- The Washington Times - Wednesday, March 15, 2006

U.S. law-enforcement authorities and government officials worldwide now can access an FBI computer database with more than 200,000 names of terror suspects and their associates.

The Terrorist Screening Center (TSC) is a consolidation of identities of domestic and international terror suspects from databases formerly maintained by the Justice, State, Defense and Homeland Security departments that was created as a bridge between the intelligence and law-enforcement communities to facilitate real-time information sharing.

“We have been given the authority to be partners with federal, state and local authorities in the sharing of information about terrorism,” TSC Director Donna A. Bucella said during a briefing this week at FBI headquarters. “Now there’s one watch list to which there is ready access to the most thorough, accurate and current information to respond quickly to known or suspected terrorists.”

Ms. Bucella, who was director of aviation operations in the Transportation Security Administration before being detailed to the FBI to lead the TSC program, said an additional 150,000 entries in the system contain partial names or identities. She said the majority of those listed live outside the United States, and many have what she described as inconclusive ties to terrorism or terrorist organizations.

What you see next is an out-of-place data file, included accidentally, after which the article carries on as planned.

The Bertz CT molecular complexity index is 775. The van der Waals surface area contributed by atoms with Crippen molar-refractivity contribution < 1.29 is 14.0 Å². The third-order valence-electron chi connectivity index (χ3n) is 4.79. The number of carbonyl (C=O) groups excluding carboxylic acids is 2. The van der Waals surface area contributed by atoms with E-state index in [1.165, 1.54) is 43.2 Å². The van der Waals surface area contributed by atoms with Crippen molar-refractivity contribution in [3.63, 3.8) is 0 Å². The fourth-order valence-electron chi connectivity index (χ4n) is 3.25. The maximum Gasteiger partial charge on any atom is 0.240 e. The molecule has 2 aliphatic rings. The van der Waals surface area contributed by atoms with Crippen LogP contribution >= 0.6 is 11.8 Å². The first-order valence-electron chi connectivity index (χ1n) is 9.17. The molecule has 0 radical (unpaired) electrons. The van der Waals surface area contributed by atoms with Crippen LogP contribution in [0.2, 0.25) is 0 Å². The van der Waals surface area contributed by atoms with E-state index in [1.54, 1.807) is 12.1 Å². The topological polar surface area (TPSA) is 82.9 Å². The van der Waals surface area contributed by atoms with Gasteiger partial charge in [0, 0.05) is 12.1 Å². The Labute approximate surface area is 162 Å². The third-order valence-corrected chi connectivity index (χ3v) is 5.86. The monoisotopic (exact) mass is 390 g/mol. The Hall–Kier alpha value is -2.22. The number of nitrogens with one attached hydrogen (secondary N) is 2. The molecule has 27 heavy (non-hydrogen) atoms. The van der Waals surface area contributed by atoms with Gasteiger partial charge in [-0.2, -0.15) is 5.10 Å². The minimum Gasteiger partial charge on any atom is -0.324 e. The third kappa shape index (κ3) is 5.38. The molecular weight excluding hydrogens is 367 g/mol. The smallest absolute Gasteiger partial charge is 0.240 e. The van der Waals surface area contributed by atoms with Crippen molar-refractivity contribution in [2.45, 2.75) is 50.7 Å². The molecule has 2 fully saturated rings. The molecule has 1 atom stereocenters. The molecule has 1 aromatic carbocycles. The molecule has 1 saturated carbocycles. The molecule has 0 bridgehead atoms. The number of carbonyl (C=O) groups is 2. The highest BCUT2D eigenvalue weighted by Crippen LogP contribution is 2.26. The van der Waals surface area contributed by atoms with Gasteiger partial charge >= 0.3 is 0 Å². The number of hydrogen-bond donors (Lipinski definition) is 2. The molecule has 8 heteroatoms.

But Ms. Bucella said more than 6,000 “positive matches” have been made of terror suspects or their associates among the more than 56,000 inquiries the TSC has received since the official start of the program in December 2004, resulting in 60 arrests. She noted that about half of the encounters were “repeats,” meaning the suspects had been stopped on other occasions.

Law-enforcement officers and government officials who make inquiries have the option of arresting or detaining suspects if a warrant is outstanding, which happens in less than 1 percent of the cases, or gathering information and letting them go, she said.

Last year, the Justice Department’s Office of Inspector General said in a report that although TSC had created and deployed a consolidated watch list database, it could not ensure that the information in that database was complete and accurate.

Ms. Bucella said the database, which she described as “unclassified law-enforcement-sensitive,” is updated every day, with additions, modifications and deletions to help identify and detain potential terrorists and prevent attacks.

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